In 2005, Eddy Curry was diagnosed with an irregular hearbeat, deemed to be the result of a congenital cardiac condition. He was then shipped – like any other asset – from one team that had probably told him more times than he could remember that he was their “Franchise Center” to another team that was sure to tell him the same.

By The 2008 – 2009 season, the honeymoon was long over, Knicks’ fans having decided that Curry was an irredeemable bust who would never validate the price the team had paid to acquire him and the years they had sunk trying to make him into something that he quite simply wasn’t. D’Antoni, seemingly in agreement with his supporters, gave Curry a grand total of twelve minutes that season.. Watching Curry on the bench every night, he seemed like he was over it, a maddening development for fans who watched him sit there game after game, week after week, smiling from ear to ear while collecting paychecks for what seemed like nothing. And all the while the Knicks lost far more than they won. We were miserable and Curry, seemingly, wasn’t. We saw this as betrayal of the highest order.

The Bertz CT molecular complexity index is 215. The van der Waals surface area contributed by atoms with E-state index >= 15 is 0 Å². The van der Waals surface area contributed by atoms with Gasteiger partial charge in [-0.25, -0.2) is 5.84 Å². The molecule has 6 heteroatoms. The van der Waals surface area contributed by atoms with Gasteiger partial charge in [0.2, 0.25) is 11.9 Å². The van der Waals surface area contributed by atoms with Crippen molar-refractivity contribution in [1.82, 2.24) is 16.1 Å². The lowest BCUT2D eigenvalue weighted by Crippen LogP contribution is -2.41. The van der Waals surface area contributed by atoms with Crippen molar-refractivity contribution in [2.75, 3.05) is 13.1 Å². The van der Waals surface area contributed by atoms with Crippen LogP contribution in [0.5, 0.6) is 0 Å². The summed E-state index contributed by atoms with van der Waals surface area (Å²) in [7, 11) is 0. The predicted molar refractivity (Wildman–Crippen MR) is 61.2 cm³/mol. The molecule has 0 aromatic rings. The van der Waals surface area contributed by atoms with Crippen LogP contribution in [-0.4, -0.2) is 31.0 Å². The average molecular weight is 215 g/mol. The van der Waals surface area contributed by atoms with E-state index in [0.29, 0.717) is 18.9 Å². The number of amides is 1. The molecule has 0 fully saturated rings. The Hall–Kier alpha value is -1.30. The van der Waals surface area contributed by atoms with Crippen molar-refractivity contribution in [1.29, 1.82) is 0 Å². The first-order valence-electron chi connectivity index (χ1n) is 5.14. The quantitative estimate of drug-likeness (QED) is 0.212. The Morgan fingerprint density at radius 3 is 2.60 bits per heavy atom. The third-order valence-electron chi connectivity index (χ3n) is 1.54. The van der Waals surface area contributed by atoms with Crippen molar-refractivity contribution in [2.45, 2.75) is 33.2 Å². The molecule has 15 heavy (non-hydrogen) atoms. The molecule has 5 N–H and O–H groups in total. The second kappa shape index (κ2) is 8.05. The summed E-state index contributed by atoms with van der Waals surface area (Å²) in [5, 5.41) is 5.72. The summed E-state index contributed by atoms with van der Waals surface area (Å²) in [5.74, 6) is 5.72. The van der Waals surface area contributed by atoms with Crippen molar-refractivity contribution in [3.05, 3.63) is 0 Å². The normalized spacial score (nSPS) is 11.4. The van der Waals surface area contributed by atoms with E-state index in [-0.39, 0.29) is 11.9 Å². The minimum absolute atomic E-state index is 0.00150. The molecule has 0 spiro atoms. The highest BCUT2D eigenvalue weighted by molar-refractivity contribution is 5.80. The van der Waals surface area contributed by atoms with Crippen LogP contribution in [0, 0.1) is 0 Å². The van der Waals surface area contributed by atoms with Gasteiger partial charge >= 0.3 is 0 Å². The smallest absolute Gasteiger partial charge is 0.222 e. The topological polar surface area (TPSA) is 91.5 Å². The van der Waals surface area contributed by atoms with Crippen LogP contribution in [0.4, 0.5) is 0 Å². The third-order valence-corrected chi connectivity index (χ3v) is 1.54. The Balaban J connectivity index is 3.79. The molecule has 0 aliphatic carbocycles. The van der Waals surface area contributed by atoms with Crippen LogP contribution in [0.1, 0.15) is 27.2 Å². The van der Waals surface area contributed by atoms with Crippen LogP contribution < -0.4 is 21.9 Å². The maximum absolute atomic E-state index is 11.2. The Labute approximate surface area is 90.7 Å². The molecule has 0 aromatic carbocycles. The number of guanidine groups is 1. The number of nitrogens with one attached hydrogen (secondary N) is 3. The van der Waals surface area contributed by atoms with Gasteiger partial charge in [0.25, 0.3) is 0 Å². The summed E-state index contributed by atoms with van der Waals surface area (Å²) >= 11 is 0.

On January 25, 2009, Eddy Curry’s ex-girlfriend and baby daughter were found murdered in a Chicago apartment. Curry was granted a leave of absence from the team, disappeared for a couple of weeks, never really spoke publicly about what had happened. During what must have been the darkest moments of Eddy Curry’s life, we never saw him suffer, never witnessed the pain that surely consumed him. Unsympathetic as we were throughout his struggles on the court, why should he have trusted us with a piece of him that was so much more important? What had we done to earn that?

I don’t know Eddy Curry. I was in the same room as him once – covering a 120-112 Knicks’ win over the Bulls early in this season. A matchup between the two franchises that had told Curry he was their future and eventually given up on him. Curry didn’t play in the game.

I entered the Knicks’ locker room for the first time in my life. A businesslike throng of reporters moved from stall to stall, interacting with players who looked anxious to leave, but accepting of the fact that this was part of their work. The environment was disarmingly professional. Just another job for everyone involved.